Paintings of famous men: 10 reasons to give Russian art a closer look

Portrait of the composer Modest Mussorgsky, 1881. This portrait was painted several days before the death of the great Russian composer Modest Mussorgsky. The suffering of his illness is captured in the composer’s face and how he glances at the artist.

Portrait of the composer Modest Mussorgsky, 1881. This portrait was painted several days before the death of the great Russian composer Modest Mussorgsky. The suffering of his illness is captured in the composer’s face and how he glances at the artist.

Ilya Repin
Nicholas II Romanov, Fyodor Chaliapin, Leo Tolstoy and others as captured by famous artists.
Portrait of Alexander Pushkin, 1827. Two great Russian cultural figures of the 19th century "meet" in this painting – portrait artist Kiprensky and poet Pushkin. The cloak, thrown over the poet's shoulder, reflects a tribute to renowned British poet Lord Byron.
Ivan the Terrible and His Son Ivan (on November 16, 1581), 1885. More often than not, this historical event is simply called Ivan the Terrible Kills His Son. The painting, depicting this tragic incident, was banned by Tsar Alexander III, and Tretyakov placed the canvas in a separate private room, where he presented it to selected guests only.
Portrait of Konstantin Korovin, 1891. The name Korovin is associated with Russian impressionism – an art trend that was born in France and spread widely in European art in the last quarter of the 19th century.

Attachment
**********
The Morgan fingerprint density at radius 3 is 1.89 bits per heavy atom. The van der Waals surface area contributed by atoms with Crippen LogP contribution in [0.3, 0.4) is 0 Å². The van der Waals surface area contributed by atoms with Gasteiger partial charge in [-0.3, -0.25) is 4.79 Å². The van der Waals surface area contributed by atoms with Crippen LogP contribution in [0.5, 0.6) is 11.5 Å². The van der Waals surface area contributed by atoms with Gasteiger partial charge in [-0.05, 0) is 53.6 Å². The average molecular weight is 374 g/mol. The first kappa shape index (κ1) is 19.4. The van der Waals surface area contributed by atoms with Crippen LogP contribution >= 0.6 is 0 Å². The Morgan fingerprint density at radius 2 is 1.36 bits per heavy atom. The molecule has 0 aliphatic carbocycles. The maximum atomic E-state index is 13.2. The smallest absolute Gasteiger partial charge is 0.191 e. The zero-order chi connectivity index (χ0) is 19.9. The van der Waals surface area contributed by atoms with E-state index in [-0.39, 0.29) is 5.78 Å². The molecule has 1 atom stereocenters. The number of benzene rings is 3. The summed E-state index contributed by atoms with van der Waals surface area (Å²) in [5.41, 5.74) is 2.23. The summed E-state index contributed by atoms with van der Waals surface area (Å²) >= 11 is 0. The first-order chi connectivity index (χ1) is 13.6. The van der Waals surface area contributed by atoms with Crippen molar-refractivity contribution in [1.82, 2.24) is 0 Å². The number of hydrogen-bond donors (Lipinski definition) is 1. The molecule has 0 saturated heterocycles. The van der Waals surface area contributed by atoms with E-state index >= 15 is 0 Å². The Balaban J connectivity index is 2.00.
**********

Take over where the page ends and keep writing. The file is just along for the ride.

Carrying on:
Portrait of Nicholas II, 1900. Serov’s formal portraits of the late 19th century did not feature banal poses or static heroic postures: on canvas his models did not turn into ceremonial depictions, but remained themselves. His portrait of Nicholas Romanov is one of the finest portraits of the last Russian emperor.
Leo Tolstoy barefoot, 1901. Leo Tolstoy, who some say is the greatest Russian writer to ever live, was close friends with the artist Ilya Repin. The artist often stayed in Yasnaya Polyana, Tolstoy’s residence, and left the equivalent of a gallery full of different portraits of the writer. This painting from 1901 captures Tolstoy barefoot and standing in the woods. The character of the painting reflects Tolstoy’s spiritual quests at a time when he was seeking asceticism, simplification and how to be close to the people.
Portrait of Fyodor Chaliapin, 1921. This portrait of the famous opera singer Feodor Chaliapin is truly a masterpiece. The artist Boris Kustodiev sees in the singer a great man and an engaging personality and this comes out in the painting.
Portrait of Peter Kapitza and Nikolai Semyonov. In 1921 Boris Kustodiev painted two young men, Nikolai Semenov and Petr Kapitsa, who could not pay with money and so gave Kustodiev a cock and two bags of flour. After many years, they were awarded the 1956 Nobel prize in Chemistry.
Portrait of Lenin, 1934. Petrov-Vodkin was an outstanding painter, unsurpassed draftsman, original theorist, natural-born teacher, gifted writer, and eminent public figure. He was a multitalented individual, a one-of-a-kind artist, and the son of his times, displaying various interests: from painting Russian icons to Vladimir Lenin, the leader of the Russian Revolution.
Portrait of Vsevolod Meyerhold, 1938. One of the artist’s recognized masterpieces – Portrait of Vsevolod Meyerhold, Russian and Soviet theatre director, actor and theatrical producer, a pictorial homage to Matisse, is a symbol of aestheticism and human solitude. It was painted in 1938 in the house of the renowned and already disgraced stage director, one of whose plays had found disfavor with Stalin. A short time after the creation of the portrait, Meyerhold was arrested and shot.
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